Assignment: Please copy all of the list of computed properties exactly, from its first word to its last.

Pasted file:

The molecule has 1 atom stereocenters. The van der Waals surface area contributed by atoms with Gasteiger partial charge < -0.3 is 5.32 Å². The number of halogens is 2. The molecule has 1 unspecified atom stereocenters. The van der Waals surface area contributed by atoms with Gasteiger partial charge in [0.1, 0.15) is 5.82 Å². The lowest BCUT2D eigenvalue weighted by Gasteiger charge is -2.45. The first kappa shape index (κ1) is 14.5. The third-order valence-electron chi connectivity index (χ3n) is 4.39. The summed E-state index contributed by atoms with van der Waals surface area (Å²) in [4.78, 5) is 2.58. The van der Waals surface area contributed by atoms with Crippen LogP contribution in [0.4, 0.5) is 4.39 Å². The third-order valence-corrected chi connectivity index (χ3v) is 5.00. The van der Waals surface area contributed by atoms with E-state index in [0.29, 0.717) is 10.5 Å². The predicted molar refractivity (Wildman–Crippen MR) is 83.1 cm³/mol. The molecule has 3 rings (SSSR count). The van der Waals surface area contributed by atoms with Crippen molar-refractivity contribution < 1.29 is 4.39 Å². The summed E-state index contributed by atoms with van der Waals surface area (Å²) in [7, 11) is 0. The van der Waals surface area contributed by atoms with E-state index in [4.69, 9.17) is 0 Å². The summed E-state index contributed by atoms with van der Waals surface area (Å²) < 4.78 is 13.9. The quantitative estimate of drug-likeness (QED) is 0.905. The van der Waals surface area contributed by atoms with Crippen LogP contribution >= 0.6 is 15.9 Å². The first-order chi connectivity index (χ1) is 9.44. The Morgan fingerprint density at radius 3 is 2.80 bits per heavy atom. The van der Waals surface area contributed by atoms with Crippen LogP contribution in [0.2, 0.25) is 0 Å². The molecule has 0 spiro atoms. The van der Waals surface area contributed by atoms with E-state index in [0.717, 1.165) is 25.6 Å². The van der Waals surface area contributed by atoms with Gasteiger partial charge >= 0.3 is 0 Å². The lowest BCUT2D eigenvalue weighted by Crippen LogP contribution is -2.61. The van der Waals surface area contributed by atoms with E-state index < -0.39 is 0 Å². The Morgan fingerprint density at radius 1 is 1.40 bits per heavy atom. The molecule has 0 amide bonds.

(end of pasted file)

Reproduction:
The molecule has 1 atom stereocenters. The van der Waals surface area contributed by atoms with Gasteiger partial charge < -0.3 is 5.32 Å². The number of halogens is 2. The molecule has 1 unspecified atom stereocenters. The van der Waals surface area contributed by atoms with Gasteiger partial charge in [0.1, 0.15) is 5.82 Å². The lowest BCUT2D eigenvalue weighted by Gasteiger charge is -2.45. The first kappa shape index (κ1) is 14.5. The third-order valence-electron chi connectivity index (χ3n) is 4.39. The summed E-state index contributed by atoms with van der Waals surface area (Å²) in [4.78, 5) is 2.58. The van der Waals surface area contributed by atoms with Crippen LogP contribution in [0.4, 0.5) is 4.39 Å². The third-order valence-corrected chi connectivity index (χ3v) is 5.00. The van der Waals surface area contributed by atoms with E-state index in [0.29, 0.717) is 10.5 Å². The predicted molar refractivity (Wildman–Crippen MR) is 83.1 cm³/mol. The molecule has 3 rings (SSSR count). The van der Waals surface area contributed by atoms with Crippen molar-refractivity contribution < 1.29 is 4.39 Å². The summed E-state index contributed by atoms with van der Waals surface area (Å²) in [7, 11) is 0. The van der Waals surface area contributed by atoms with E-state index in [4.69, 9.17) is 0 Å². The summed E-state index contributed by atoms with van der Waals surface area (Å²) < 4.78 is 13.9. The quantitative estimate of drug-likeness (QED) is 0.905. The van der Waals surface area contributed by atoms with Crippen LogP contribution >= 0.6 is 15.9 Å². The first-order chi connectivity index (χ1) is 9.44. The Morgan fingerprint density at radius 3 is 2.80 bits per heavy atom. The van der Waals surface area contributed by atoms with Crippen LogP contribution in [0.2, 0.25) is 0 Å². The molecule has 0 spiro atoms. The van der Waals surface area contributed by atoms with E-state index in [0.717, 1.165) is 25.6 Å². The van der Waals surface area contributed by atoms with Gasteiger partial charge >= 0.3 is 0 Å². The lowest BCUT2D eigenvalue weighted by Crippen LogP contribution is -2.61. The van der Waals surface area contributed by atoms with E-state index < -0.39 is 0 Å². The Morgan fingerprint density at radius 1 is 1.40 bits per heavy atom. The molecule has 0 amide bonds.